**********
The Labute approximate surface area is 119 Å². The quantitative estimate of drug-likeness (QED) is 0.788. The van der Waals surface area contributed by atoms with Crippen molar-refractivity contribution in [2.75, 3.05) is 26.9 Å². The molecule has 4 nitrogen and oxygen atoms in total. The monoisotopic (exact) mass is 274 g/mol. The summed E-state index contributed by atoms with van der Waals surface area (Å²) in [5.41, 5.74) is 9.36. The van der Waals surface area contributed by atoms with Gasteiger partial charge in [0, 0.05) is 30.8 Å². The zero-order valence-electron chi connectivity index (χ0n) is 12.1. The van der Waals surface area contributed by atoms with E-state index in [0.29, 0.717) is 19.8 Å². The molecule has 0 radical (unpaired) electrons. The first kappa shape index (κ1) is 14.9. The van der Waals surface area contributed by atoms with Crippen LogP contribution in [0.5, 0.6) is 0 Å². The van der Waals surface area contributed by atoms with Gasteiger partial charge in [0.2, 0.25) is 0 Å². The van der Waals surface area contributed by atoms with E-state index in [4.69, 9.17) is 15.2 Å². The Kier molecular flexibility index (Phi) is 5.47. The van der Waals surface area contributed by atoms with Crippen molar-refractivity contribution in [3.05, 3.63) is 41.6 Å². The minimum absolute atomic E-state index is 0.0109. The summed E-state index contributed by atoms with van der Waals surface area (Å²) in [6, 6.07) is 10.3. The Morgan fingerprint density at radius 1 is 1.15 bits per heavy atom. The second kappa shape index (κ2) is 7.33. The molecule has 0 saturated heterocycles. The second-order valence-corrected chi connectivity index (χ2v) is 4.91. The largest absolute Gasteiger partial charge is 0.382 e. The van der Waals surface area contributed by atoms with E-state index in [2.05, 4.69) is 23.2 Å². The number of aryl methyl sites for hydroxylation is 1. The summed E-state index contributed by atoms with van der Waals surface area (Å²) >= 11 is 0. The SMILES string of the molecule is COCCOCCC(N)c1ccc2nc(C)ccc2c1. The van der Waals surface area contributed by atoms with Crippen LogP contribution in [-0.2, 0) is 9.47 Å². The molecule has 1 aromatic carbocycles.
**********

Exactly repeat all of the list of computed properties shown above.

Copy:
The Labute approximate surface area is 119 Å². The quantitative estimate of drug-likeness (QED) is 0.788. The van der Waals surface area contributed by atoms with Crippen molar-refractivity contribution in [2.75, 3.05) is 26.9 Å². The molecule has 4 nitrogen and oxygen atoms in total. The monoisotopic (exact) mass is 274 g/mol. The summed E-state index contributed by atoms with van der Waals surface area (Å²) in [5.41, 5.74) is 9.36. The van der Waals surface area contributed by atoms with Gasteiger partial charge in [0, 0.05) is 30.8 Å². The zero-order valence-electron chi connectivity index (χ0n) is 12.1. The van der Waals surface area contributed by atoms with E-state index in [0.29, 0.717) is 19.8 Å². The molecule has 0 radical (unpaired) electrons. The first kappa shape index (κ1) is 14.9. The van der Waals surface area contributed by atoms with Crippen LogP contribution in [0.5, 0.6) is 0 Å². The van der Waals surface area contributed by atoms with Gasteiger partial charge in [0.2, 0.25) is 0 Å². The van der Waals surface area contributed by atoms with E-state index in [4.69, 9.17) is 15.2 Å². The Kier molecular flexibility index (Phi) is 5.47. The van der Waals surface area contributed by atoms with Crippen molar-refractivity contribution in [3.05, 3.63) is 41.6 Å². The minimum absolute atomic E-state index is 0.0109. The summed E-state index contributed by atoms with van der Waals surface area (Å²) in [6, 6.07) is 10.3. The Morgan fingerprint density at radius 1 is 1.15 bits per heavy atom. The second kappa shape index (κ2) is 7.33. The molecule has 0 saturated heterocycles. The second-order valence-corrected chi connectivity index (χ2v) is 4.91. The largest absolute Gasteiger partial charge is 0.382 e. The van der Waals surface area contributed by atoms with E-state index in [2.05, 4.69) is 23.2 Å². The number of aryl methyl sites for hydroxylation is 1. The summed E-state index contributed by atoms with van der Waals surface area (Å²) >= 11 is 0. The SMILES string of the molecule is COCCOCCC(N)c1ccc2nc(C)ccc2c1. The van der Waals surface area contributed by atoms with Crippen LogP contribution in [-0.2, 0) is 9.47 Å². The molecule has 1 aromatic carbocycles.